I’m reading Gilead by Marilynne Robinson for the book club at my college. It started a little slowly, written as it is in the meandering voice of a 76-year-old dying minister as he recalls his life in an extended letter to his young son. At first the story was confusing. The ancestral line of ministers predating the writer of the letter befuddled me. Was the narrator talking about his father or his grandfather? How did he fit in the scene? Was it in the past just a wee bit, or a generation or more, recalled by his father or his mother? But slowly the narration unfurled, and I was drawn in by the sheer beauty of the writing, the sure voice of the speaker — even in its most unsure moments. The story too intrigues me. John Ames’ best friend, Boughton — the name itself provocative. Boughton’s son, Jack Ames, the profligate namesake of the narrator. The narrator’s young wife and pre-pubescent son who seem drawn to Jack Ames in ways evocative and dangerous. And always the narrator’s yearning voice, describing each scene, explaining it, forecasting it, deconstructing it, glossing it. Always the circling back to the Bible, and outwards again to secular life.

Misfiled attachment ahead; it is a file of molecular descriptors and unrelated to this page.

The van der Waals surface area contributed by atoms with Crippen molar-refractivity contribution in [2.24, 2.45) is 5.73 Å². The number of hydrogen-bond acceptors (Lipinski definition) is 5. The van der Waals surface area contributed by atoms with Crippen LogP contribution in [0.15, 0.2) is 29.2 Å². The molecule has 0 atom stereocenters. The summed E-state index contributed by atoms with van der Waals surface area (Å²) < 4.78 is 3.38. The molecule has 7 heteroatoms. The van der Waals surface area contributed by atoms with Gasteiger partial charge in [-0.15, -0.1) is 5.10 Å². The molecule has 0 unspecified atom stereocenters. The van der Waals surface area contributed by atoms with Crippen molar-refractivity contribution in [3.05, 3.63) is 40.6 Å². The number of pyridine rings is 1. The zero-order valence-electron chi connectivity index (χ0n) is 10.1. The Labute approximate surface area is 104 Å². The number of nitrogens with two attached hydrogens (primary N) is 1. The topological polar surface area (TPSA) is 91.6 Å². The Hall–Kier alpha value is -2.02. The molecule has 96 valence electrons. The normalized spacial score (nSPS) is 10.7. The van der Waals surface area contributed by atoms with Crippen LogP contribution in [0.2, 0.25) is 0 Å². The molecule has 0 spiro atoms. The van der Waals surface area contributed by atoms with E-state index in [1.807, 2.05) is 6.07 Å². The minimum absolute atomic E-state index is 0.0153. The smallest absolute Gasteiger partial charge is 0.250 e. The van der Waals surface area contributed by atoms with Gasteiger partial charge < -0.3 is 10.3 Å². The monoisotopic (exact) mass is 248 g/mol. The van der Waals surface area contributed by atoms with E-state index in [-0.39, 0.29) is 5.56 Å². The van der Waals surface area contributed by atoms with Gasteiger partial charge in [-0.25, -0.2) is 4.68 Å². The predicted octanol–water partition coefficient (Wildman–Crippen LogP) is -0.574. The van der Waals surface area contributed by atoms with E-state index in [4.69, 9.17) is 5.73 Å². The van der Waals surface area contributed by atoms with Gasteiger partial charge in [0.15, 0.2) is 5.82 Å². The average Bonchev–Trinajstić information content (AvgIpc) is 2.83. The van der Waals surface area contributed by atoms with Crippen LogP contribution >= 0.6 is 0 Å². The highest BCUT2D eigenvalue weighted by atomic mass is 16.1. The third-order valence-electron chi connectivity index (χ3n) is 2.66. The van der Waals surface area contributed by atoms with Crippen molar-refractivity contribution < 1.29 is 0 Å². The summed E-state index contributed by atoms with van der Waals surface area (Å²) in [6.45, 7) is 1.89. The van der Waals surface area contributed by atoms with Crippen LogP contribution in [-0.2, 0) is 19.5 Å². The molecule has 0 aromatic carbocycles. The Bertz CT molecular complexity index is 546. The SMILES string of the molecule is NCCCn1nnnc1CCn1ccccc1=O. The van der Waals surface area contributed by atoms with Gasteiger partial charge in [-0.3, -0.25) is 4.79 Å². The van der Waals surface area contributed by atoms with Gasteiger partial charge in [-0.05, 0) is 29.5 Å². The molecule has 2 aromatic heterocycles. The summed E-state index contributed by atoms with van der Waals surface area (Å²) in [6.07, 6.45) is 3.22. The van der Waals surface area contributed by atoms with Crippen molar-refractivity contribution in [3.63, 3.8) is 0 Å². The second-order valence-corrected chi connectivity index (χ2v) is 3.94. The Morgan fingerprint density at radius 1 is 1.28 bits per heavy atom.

I’ll write more when I’m finished it, or perhaps even as I’m reading. I have a stack of papers to start reading, and this afternoon am heading to my dad’s house to help him get his container gardens under control. He has finally (after more than three years!) decided I might be able to help with them without killing my mother’s beloved roses and sweetpeas.
So I’ll leave you with this:
“My advice is this — don’t look for proofs. Don’t bother with them at all. They are never sufficient to the question, and they’re always a little impertinent, I think, because they claim for God a place within our conceptual grasp” (179).